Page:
Pop tunes become infomercials in the fight against Ebola in West Africa

The World
A UN convoy of soldiers passes a screen displaying a message about Ebola on a street in Abidjan, Ivory Coast, on August 14, 2014.
A UN convoy of soldiers passes a screen displaying a message about Ebola on a street in Abidjan, Ivory Coast, on August 14, 2014.

Luc Gnago/Reuters

The afternoon show on Liberia’s Hott FM is usually dedicated to local music and Liberian hiphop. It's not the place Liberians would usually turn for emergency health warnings. But in the last few weeks, more and more of the music has been dedicated to a single message: "it" is real.

"It" is Ebola, the disease that has killed more than 1,200 people — and counting — across West Africa. But even in countries where hundreds have died, the fight to control Ebola is hampered by public suspicion of governments and official medical advice. 

By using radio and music, stations like Hott FM are now at the forefront of a battle to convince people that the crisis is genuine, and that advice on limiting its spread should be believed.

One of the most frequently played Ebola songs in Liberia has an uplifting, almost gospel feel. “Ebola is in Liberia/Ebola is real, Ebola can kill,” croons a soothing female voice. “It has no cure, but it can be prevented/Ebola! Ebola! Let’s fight it together."

It's an uphill struggle: This week, a quarantine center in Monrovia, the Liberian captial, was attacked by a mob who freed patients suspected of carrying the disease. Many people continue to believe that the virus either doesn’t exist or is part of a conspiracy.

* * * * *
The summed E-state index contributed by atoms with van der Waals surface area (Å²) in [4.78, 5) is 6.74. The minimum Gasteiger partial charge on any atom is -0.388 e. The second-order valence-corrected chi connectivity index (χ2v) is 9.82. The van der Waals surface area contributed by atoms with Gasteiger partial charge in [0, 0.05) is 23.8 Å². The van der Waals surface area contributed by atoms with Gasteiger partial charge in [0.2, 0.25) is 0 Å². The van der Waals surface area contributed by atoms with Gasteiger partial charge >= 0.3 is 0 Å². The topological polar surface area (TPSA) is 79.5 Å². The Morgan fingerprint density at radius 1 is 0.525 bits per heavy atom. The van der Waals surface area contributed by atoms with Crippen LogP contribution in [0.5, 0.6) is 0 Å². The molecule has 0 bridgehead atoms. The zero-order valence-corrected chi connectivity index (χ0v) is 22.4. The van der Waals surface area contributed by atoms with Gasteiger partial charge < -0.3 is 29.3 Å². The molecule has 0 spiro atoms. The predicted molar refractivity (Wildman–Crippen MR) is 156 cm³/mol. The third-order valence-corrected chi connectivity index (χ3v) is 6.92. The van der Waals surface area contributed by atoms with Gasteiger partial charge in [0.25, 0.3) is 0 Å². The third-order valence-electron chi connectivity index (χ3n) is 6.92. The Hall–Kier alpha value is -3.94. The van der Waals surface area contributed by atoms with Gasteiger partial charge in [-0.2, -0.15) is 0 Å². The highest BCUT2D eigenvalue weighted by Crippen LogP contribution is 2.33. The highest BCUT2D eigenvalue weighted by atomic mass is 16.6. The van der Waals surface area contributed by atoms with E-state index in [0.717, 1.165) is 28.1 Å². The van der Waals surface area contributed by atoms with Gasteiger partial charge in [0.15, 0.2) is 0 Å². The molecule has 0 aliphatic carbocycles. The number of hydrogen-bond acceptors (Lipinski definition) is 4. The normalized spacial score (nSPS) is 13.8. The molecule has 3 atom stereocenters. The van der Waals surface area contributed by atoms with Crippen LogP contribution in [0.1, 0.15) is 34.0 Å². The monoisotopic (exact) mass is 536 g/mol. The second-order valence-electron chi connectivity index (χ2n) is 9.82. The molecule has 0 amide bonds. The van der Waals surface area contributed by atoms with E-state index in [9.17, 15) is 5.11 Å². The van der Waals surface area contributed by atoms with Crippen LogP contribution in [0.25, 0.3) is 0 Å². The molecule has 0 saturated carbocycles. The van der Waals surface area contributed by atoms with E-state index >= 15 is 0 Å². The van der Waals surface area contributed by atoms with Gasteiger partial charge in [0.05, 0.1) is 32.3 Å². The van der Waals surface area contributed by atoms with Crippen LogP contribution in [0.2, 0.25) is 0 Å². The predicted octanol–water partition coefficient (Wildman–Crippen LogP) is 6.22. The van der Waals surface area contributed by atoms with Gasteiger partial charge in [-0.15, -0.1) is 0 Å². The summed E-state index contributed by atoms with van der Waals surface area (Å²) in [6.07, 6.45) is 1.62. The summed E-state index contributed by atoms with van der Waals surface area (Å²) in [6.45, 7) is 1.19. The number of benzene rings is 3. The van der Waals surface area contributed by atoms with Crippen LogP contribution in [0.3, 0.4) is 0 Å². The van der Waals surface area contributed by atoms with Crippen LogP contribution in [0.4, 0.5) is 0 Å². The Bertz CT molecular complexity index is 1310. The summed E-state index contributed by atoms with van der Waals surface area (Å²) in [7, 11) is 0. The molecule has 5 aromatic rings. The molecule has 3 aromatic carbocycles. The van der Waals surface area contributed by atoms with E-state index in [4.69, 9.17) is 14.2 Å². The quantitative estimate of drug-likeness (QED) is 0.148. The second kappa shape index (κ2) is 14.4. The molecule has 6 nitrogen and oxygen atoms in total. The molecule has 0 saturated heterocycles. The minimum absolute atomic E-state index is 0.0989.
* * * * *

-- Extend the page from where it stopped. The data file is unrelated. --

Local politics can also interfere with medical advice. “[In Sierra Leone] the virus was first confirmed in the east of the country, which is normally regarded as the opposition stronghold," says Musa Sangerie,  a program manager at BBC Media Action in Sierra Leone. “So people had the impression that this was a ploy by the governing party to reduce the number of eligible voters, and this made it very, very difficult to convince people of the fact that Ebola is a deadly virus."

Sangerie's group, a development charity funded by the BBC, has been helping radio stations adjust their message on the disease. It's not only a matter of convincing people of the existence of the disease: In remote rural areas, it can also be difficult to spread practical advice on protection. 

There is limited TV coverage, and illiteracy means that print media has little impact. Radio is one of the only ways to fill that gap.  As a result, many  of the Ebola song lyrics give detailed advice on avoiding contact with corpses, and explain that bodily fluids are particularly dangerous.

Whether music radio can really change public opinion remains to be seen. But at Hott FM, the crisis looks likely to remain the main topic of music, discussions and call-ins. 

Listen to a radio spot from Sierra Leone warning people about how to react to Ebola symptoms: